- The Washington Times - Friday, April 22, 2016

Criticized for being anti-British and “part Kenyan,” President Obama tried Friday to explain once and for all the story that he banished a bust of Winston Churchill from the Oval Office when he moved into the White House seven years ago.

According to Mr. Obama, he did indeed move Churchill’s bust out of his office. But he said he gave it a place of honor just as important in the White House residence.

At a news conference with British Prime Minister David Cameron in London, Mr. Obama was asked by a reporter about criticism by Mayor of London Boris Johnson that he harbors ill will against Britain because his ancestors were Kenyans under British colonial rule.

Mr. Obama replied, “Let me start with Winston Churchill.”

“I don’t know if people are aware of this, but in the [White House] residence, on the second floor, my office, my private office, is called the Treaty Room,” Mr. Obama said. “And right outside the door of the Treaty Room, so that I see it every day, including on weekends when I’m going into that office to watch a basketball game, the primary image I see is a bust of Winston Churchill. It is there voluntarily cause I can do anything on the second floor. I love Winston Churchill. Love the guy.”

He said his predecessor, Republican President George W. Bush, kept a Churchill bust in the Oval Office. But Mr. Obama said as the first black president, he had other decorating ideas in mind.

“There are only so many tables [in the Oval Office] you can put busts — otherwise, it’s starts looking a little cluttered,” he said. “And I thought it was appropriate, and I suspect that most people here in the United Kingdom might agree that as the first African-American president, it might be appropriate to have a bust of Dr. Martin Luther King in my office, to remind me of all the hard work of a lot of people who would somehow allow me to have the privilege of holding this office.”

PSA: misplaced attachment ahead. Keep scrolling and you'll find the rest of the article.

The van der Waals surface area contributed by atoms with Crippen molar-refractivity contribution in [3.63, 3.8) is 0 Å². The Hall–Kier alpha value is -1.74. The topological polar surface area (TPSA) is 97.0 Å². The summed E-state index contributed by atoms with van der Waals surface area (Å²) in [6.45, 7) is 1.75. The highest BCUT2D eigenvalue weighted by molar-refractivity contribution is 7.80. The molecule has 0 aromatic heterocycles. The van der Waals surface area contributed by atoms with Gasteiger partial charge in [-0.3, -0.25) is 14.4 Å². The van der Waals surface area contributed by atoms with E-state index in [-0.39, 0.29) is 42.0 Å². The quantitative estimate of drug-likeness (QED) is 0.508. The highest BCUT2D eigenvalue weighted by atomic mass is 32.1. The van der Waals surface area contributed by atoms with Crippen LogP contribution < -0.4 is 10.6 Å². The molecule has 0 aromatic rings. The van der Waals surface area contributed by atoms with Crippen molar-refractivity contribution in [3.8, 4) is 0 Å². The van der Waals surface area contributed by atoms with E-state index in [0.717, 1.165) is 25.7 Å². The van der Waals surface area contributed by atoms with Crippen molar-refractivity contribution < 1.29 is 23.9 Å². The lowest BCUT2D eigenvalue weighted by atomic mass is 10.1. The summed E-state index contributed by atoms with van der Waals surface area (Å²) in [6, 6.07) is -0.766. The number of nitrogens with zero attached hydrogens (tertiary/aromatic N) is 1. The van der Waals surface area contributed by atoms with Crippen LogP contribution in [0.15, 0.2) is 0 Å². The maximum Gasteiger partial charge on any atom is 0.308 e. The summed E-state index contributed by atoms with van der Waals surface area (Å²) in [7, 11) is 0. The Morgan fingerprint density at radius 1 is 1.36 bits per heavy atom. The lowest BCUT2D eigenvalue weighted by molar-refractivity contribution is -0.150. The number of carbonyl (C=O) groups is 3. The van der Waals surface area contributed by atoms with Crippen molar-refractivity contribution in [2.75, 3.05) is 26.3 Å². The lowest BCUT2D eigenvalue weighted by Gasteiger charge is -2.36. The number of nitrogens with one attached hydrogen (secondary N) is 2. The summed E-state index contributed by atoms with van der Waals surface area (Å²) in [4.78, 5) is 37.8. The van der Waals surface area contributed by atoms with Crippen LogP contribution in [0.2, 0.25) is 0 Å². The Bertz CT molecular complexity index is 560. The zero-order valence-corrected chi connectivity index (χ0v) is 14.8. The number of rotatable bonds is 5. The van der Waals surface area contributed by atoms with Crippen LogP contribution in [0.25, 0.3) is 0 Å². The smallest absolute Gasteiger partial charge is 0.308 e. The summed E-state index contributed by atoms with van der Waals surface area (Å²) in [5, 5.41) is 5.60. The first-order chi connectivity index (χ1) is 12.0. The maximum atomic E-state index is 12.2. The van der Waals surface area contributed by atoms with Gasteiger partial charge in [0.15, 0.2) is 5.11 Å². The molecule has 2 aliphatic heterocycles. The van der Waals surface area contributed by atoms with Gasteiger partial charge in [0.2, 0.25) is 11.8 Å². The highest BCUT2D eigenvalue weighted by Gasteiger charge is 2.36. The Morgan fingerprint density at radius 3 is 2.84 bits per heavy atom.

He added, “I think people should know that, know my thinking there.”

In an op-ed in the Sun, Britain’s best-selling newspaper, Mr. Johnson objected to Mr. Obama’s call for Britain to remain in the European Union and raised the matter of Churchill’s bust.

“No-one was sure whether the president had himself been involved in the decision,” he said. “Some said it was a snub to Britain. Some said it was a symbol of the part-Kenyan president’s ancestral dislike of the British Empire — of which Churchill had been such a fervent defender.”

Nigel Farage, leader of the United Kingdom Independence Party, said he thinks Mr. Obama harbors negative feelings about Britain due to his father’s ancestry. Kenya, where the president’s father was born, was a British colony.

“I think Obama, because of his grandfather and Kenya and colonisation, I think Obama bears a bit of a grudge against this country,” Mr. Farage said on BBC Radio.

Mr. Johnson has come under fire for his comments about Mr. Obama’s “part-Kenyan” ancestry. Diane Abbott, a Labour Party official, called the remarks “offensive.” Sir Stephen Wall, Britain’s former permanent representative to the EU, said Mr. Johnson’s “comment implying the president of the United States is driven by his ancestral dislike of the British empire is demeaning to the debate.”

The mayor of London is advocating for Britain to leave the EU in the June 23 referendum. Mr. Obama penned an op-ed in the Telegraph newspaper urging Britons to remain in the EU.

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